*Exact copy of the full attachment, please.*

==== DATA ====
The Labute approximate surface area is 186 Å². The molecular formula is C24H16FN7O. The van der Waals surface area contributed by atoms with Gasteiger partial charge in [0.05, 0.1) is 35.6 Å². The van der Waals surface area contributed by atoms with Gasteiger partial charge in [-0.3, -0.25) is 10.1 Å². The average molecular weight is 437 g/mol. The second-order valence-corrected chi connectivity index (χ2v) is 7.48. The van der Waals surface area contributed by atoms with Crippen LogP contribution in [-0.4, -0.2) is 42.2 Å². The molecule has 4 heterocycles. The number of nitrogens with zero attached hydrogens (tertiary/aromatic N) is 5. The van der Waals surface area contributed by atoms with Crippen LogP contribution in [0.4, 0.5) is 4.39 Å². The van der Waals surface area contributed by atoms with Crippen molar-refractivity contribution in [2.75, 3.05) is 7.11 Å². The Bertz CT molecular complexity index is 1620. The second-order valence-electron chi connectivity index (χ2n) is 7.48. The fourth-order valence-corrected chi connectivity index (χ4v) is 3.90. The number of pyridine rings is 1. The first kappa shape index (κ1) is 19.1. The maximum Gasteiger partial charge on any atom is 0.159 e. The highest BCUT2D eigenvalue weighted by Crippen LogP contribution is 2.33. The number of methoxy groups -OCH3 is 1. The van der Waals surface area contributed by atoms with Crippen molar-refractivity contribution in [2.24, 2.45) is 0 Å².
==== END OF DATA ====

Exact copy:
The Labute approximate surface area is 186 Å². The molecular formula is C24H16FN7O. The van der Waals surface area contributed by atoms with Gasteiger partial charge in [0.05, 0.1) is 35.6 Å². The van der Waals surface area contributed by atoms with Gasteiger partial charge in [-0.3, -0.25) is 10.1 Å². The average molecular weight is 437 g/mol. The second-order valence-corrected chi connectivity index (χ2v) is 7.48. The van der Waals surface area contributed by atoms with Crippen LogP contribution in [-0.4, -0.2) is 42.2 Å². The molecule has 4 heterocycles. The number of nitrogens with zero attached hydrogens (tertiary/aromatic N) is 5. The van der Waals surface area contributed by atoms with Crippen LogP contribution in [0.4, 0.5) is 4.39 Å². The van der Waals surface area contributed by atoms with Crippen molar-refractivity contribution in [2.75, 3.05) is 7.11 Å². The Bertz CT molecular complexity index is 1620. The second-order valence-electron chi connectivity index (χ2n) is 7.48. The fourth-order valence-corrected chi connectivity index (χ4v) is 3.90. The number of pyridine rings is 1. The first kappa shape index (κ1) is 19.1. The maximum Gasteiger partial charge on any atom is 0.159 e. The highest BCUT2D eigenvalue weighted by Crippen LogP contribution is 2.33. The number of methoxy groups -OCH3 is 1. The van der Waals surface area contributed by atoms with Crippen molar-refractivity contribution in [2.24, 2.45) is 0 Å².